Lastly, I really enjoy the creativity of teaching. By creativity, I do not always mean in an “innovative” sense where one constantly is able to think of a way never thought of before to make a lesson into a game, social activity, etc. (That is the type of creativity most teachers tend to focus on.) By creativity in teaching, I mean the challenge of coming up with better and better ways to explain and reinforce a lesson. Sometimes that means making a game or interesting activity out of a lesson, and sometimes it means simply figuring out a simpler way to explain a complex concept. (A fond memory of creativity was when I figured out how to explain the biological concept of “half life” using a folded piece of paper. That was a great, but simple, thrill.)

So these are the reasons I don’t think Icould ever leave teaching behind. I like learning, yes. But I love teaching to others. I enjoy watching them acquire knowledge, or be able to appreciate a perspective, they’ve never gotten before. And I enjoy figuring out creative ways to deliver that knowledge. Of course, I do like the performance aspect of teaching, but that is purely tertiary – a perk.

For those teachers out there, I hope you understand what I am saying. For those who are not teachers, I hope I’ve given a glimpse at why “once a teacher, always a teacher.”

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3 Responses

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  1. Mandy Jansen said, on July 27, 2009 at 3:59 pm

    Hello. I saw this link in your email signature, so I followed it here. I wanted to share that having a job as a professor of education with a significant research workload doesn’t mean that you are giving up teaching at all. We all have teaching in our workloads, too. Even when courses get “bought out” from grants to focus even more time on research, you don’t give up teaching completely — you buy out some classes, but not all of them. So, I wouldn’t say that this question — research side or teaching side — is an either or thing. The question is not whether you have a research job or teaching job, as faculty jobs are usually a blend of the two, but how much emphasis on teaching and how much emphasis on research.

    I like hearing about your passion for teaching!

    – Mandy

  2. KevinCK said, on July 27, 2009 at 5:48 pm

    Dr. Jansen (I’ll have to get used to the whole “first name” thing for one of my professors),

    Thanks for the comment. I hope you have enjoyed wandering through my blog. Yes, I do love teaching, and the only reason I think I burned out was the school I was in, rather than the craft I was doing. (An upper-middle class school that underachieved in every area largely owing to student and parent apathy.)

    I certainly understand that a professor’s job involves teaching as well as research, which is one reason why I think I’ll be happy there one day (especially teaching students that may actually WANT to learn.) My goal – you’ll find this out in our proseminar class – is to teach at a liberal arts school, where I do a bit more teaching than research. I was quiite jealous of my profs at the Univerity of Richmond for their more close involvement with the students than profs at larger universitiies. Delaware is a good sized university for getting a good balance between teaching and research, too.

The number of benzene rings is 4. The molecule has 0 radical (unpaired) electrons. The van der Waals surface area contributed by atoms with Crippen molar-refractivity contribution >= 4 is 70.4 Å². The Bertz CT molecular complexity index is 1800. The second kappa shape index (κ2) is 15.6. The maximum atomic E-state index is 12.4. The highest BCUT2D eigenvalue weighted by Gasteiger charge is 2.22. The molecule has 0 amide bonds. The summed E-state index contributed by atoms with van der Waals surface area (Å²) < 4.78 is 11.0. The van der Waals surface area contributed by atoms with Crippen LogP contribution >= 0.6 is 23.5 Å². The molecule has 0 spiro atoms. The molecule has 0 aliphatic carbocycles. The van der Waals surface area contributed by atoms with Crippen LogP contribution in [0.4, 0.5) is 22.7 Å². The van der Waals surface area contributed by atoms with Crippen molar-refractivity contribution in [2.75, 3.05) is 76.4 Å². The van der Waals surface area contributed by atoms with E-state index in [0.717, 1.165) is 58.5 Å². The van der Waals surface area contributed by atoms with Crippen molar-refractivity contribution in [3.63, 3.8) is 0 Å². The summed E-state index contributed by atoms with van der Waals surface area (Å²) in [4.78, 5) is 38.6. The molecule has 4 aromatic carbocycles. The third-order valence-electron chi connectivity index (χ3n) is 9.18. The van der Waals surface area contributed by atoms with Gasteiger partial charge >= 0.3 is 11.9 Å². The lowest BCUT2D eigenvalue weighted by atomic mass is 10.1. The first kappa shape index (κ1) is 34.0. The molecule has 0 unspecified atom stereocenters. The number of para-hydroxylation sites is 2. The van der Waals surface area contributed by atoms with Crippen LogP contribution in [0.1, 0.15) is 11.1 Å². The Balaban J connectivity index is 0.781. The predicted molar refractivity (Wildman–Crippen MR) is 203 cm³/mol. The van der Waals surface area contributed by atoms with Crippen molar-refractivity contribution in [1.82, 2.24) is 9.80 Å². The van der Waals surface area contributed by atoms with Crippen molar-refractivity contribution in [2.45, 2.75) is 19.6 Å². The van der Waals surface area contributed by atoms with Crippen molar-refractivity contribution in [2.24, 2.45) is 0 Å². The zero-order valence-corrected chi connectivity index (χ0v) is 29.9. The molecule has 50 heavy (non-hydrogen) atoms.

3. Mandy Jansen said, on July 27, 2009 at 9:31 pm

    Hi, Kevin. Yes, I have enjoyed the opportunity to learn a bit about your thinking through your blog. Thanks for sharing the link.

    I taught middle school for three years, and I felt similarly to you in that I still loved teaching even though I stopped doing it. So, I related to what you wrote here.

    I personally didn’t know about the degree to which I wanted to incorporate research into my job until I had the chance to conduct research back in graduate school. So, I didn’t know how much I enjoyed it until I tried it. Maybe you already have engaged in research, so you have the experience to help you make this kind of decision, but I hadn’t had much research experience prior to grad school. I did a bit of research as an undergraduate, but it wasn’t until I was engaged in a research group for an extended period of time that I had the joys of getting surprised by data. In no way am I trying to discourage you from your goal, as having a job at a liberal arts school is an excellent goal. I just surprised myself in graduate school and my goals for myself changed as a result of experiences in graduate school. I don’t know whether or not you’ll have a similar experience, though.

    I agree with you that if you enjoy both teaching and scholarship, then a faculty job is the ideal type of job to pursue, because most faculty jobs encourage you to be excellent at both areas. I also agree with you that UD has allowed me to have a good balance between opportunities to work closely with students and to pursue my research — sometimes these opportunities align, such as when I’ve worked closely with doctoral students who are my research assistants and advisees.

    Best wishes,
    Mandy